It’s 1:29pm, I’m shovelling some supremely scrambled eggs into me, and reading over my notes on turnabouts and reversing around a corner in the hope that my study will compensate for my lack of practice. Lack of, meaning none. Zilch.
It’s a Monday. I know it’s a Monday because my instructor shows me the soles of his black and red striped socks with the word ‘Monday’ stitched on the bottom. Left out for him by the missus, he tells me. “Can’t be wearin’ Tuesday’s socks on a Monday – that’s a fair bad start to the week,” he warns.
Being my penultimate set of lessons, I’m feeling slightly emotional. Despite the occasional cardiac arrest, I’ve enjoyed learning about my instructor’s favourite chippers, pubs, songs and spice bags. Without revealing too many spoilers, this sentimentality would quickly be washed away as it became apparent that I, like many others, will no doubt be availing of an extra helping of lessons once my 12 are finished. I can almost hear the echo in my Ulster Bank vault.
This week’s lesson revolves around the test structure and route, leaving me utterly terrified with a week of nightmares about killer kerbs and haunting hill-starts. We head first for the conundrum that is the Naas Test Centre. “Pick any spot there, Ais,” my instructor says, pointing at the row of lovely wide accessible spaces outside the centre. All of a sudden my mind thinks I’m on Derek Mooney-era Winning Streak, in an internal battle to choose between Poulaphouca Dam, the Giant’s Causeway and Bunratty Castle. With the tick of the indicator mirroring the shouts from the RTÉ studio audience going “THE DAM GIANT’S POULARATTY CASPHOUCA”, I panic and swing a sharp right straight down the line dividing two of the lovely wide accessible spaces.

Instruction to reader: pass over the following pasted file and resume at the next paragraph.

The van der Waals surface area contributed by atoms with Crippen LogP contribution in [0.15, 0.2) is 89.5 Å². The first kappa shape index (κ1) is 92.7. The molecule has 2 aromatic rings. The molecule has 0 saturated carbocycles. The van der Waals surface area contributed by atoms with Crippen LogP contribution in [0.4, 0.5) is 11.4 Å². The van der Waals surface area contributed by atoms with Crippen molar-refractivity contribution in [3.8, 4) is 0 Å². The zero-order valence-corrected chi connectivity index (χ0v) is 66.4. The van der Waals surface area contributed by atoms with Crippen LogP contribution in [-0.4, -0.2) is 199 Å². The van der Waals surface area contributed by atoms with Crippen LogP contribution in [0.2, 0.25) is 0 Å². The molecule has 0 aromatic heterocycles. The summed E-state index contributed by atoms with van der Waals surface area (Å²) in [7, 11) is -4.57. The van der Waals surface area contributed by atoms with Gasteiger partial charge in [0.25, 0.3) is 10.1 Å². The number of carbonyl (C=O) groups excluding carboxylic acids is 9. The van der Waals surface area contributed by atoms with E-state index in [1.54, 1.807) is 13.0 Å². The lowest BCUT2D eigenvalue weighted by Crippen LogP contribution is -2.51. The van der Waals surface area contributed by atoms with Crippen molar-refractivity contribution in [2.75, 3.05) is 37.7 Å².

“Open the door there and check if you’ve space Aisling,” my instructor jeers. Sure enough I’ve a good metre and a half on each side. It looks good to me. Learner’s Best Friend a.k.a dual controls take over again as Derek Mooney steers us neatly into Bunratty without so much as the skim of a wing mirror.
The next while is spent going through the test layout, what you need to know and what they’re looking for. It’s more a case of not being too shit at one thing, rather than being unreal at everything. It’s slightly disconcerting to find out that you can’t fail your test even if you don’t know one road sign, road marking or vehicle mechanism. “Some lads can’t read,” my instructor says. How comforting.
We head on to the test hotspots to practice turnabouts and reversing around corners. This is when the real confessions of a provisional driver come in. I sheepishly admit to not having attempted either since I was taught them about two months ago (he hands me a cough sweet in memory of that fateful lesson). To put it simply, some practice wouldn’t have gone a-miss.
It’s all getting very finicky and my instructor is increasingly picky. Braking too early here, turning too wide there – it’s getting real. The days of being praised for not cutting out several times at traffic lights are long gone. We spend the rest of the lesson following a small red ’02 Renault Clio carrying two rather hairy gents also practicing driving “for the craic”.
“Jaysus, look at the beards on them.”
“D’ya like someone with a big beard?”
“Folley the bearded ones Aiso.” It turns out the bearded ones live rather close to me.
Upon arrival to my house I boldly ask to attempt the reverse around a corner manoeuvre into my driveway – save him the hassle, how sound. Here we go, fix the mirrors, look 360, reverse gear, all going well. I’m rolling back nicely and an unexpected force propels me forward just as I notice the glaring pillar in my rear view mirror. My instructor, foot firmly on his own brake pedal gives me a look which says our lessons are by no means numbered.